I eventually concluded that God was calling me to the role of Elder even though I did not desire or aspire to the position. Okay, God does call reluctant people to serve Him but how, you ask, could I get around what Paul wrote about an Elder desiring the role? The answer is in the context. Remember the situation and who Paul was writing to. While speaking to the Elders from Ephesus, as recorded in Acts chapter 20, Paul predicted that some from among their number would betray their calling and start their own personality cults. A few years later, Paul’s prediction proved true. Some of the Elders started teaching false doctrine and caused disunity in the church. In response to the situation, Paul sent Timothy to Ephesus to clean up the mess. Because the church’s problems centered among the Elders, it’s quite probable that people started to discount the role. They began to despise Elders. “Those guys just cause trouble!” I believe that Paul’s comment is not so much about the necessity of men to aspire to the role as it is a reminder that the role of Elder is a noble one. If someone wants to become and Elder (he feels God’s call) he shouldn’t be looked down on. The task is noble. As Paul writes elsewhere, Elders are a gift to the church (Ephesians 4:11 – ‘Pastor’ is simply another name for Elder).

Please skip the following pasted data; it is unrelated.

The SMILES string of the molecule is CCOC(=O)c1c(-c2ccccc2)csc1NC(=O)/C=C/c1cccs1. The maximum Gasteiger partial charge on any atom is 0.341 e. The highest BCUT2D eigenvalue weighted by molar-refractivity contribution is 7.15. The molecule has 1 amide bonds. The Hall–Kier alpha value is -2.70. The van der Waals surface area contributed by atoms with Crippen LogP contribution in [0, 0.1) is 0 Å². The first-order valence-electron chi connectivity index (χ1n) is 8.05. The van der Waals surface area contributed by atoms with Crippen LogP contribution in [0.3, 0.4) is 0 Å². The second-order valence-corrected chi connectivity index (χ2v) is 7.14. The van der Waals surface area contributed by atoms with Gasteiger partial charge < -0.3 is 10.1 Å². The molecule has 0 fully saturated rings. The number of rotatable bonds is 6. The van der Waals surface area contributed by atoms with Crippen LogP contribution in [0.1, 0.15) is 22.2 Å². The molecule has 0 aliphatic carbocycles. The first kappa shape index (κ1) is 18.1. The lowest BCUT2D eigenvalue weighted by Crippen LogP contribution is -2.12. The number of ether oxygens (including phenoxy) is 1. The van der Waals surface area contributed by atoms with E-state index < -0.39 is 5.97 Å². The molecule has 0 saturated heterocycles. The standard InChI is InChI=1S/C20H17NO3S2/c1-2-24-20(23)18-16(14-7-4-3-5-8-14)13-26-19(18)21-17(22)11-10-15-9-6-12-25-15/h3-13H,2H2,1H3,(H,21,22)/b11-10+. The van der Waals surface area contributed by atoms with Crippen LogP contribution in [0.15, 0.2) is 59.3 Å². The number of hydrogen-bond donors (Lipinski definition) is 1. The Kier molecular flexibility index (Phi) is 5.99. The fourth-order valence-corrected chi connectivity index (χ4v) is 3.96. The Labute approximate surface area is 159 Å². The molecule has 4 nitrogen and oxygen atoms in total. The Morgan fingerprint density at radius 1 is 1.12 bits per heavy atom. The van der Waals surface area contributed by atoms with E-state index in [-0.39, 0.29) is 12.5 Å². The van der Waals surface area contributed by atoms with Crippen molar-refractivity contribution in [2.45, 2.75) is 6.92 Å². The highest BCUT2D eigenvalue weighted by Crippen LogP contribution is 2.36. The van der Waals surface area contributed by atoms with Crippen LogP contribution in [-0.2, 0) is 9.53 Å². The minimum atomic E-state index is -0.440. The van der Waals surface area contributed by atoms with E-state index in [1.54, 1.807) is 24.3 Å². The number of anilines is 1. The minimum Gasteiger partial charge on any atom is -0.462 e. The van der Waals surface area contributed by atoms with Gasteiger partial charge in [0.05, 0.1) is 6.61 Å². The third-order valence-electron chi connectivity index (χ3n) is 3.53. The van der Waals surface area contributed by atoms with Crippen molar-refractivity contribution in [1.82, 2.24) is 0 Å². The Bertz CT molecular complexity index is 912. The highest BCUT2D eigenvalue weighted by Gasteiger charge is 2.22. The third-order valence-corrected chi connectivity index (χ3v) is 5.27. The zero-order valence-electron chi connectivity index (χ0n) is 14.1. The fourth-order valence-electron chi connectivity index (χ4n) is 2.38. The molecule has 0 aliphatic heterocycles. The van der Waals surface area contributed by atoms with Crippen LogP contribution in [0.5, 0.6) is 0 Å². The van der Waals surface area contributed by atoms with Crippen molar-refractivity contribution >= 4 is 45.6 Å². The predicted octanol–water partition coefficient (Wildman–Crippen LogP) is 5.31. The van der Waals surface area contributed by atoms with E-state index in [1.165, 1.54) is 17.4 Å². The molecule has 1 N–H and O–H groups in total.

Peter’s instruction to Elders (1 Peter 5:1-4) also requires some soul-searching for the reluctant candidate. Doesn’t what he says about serving as overseers, not under compulsion but willingly, disqualify those of us who don’t aspire to the role? I think what Peter is really addressing is a person’s heart and his motive for serving. The man who regards the role of pastoring God’s flock as an irksome duty will do as little as he can to get by. On the other hand, the man who serves from the heart will have the interests of the flock in mind instead of his own. A person, such as myself, might not desire the position but, once he’s been called to it, will give it his best. Nobody blackmailed me into becoming an Elder. Nobody threatened me with bodily harm if I didn’t become one. When it comes down to it, I accepted the task of my own will – even though it was not a task I sought. I serve willingly, though I sort of wish God had called me to something else! There is a big difference between being reluctant and unwilling.
The second issue Peter addresses is far easier to dismiss in my case. He writes that an Elder should not be greedy for money but be eager to serve. I can honestly say that I am eager to serve. As far as being in it for the money, I’ve deliberately and with intent, refused to take a salary from the church. I’ve seen far too many who regard working in the church as an occupation rather than a vocation. On the contrary, I support the church with tithes and offerings from other sources of income.
Why The Reluctant?
Why does God sometimes pick those of us who are reluctant? I suspect that it may be to keep us humble. Our reluctance to serve is rooted in our feelings of inadequacy. We are weak, and we know it. Yet, when we surrender to God and answer His call in spite of not feeling capable, He turns our weakness into strength. It’s a constant reminder that it is not us, but He who is working through us to accomplish the task. The real question is not whether we are capable, but whether we are willing to answer the call. If God has our heart, He can always give us the talent and resources. Does He have our heart?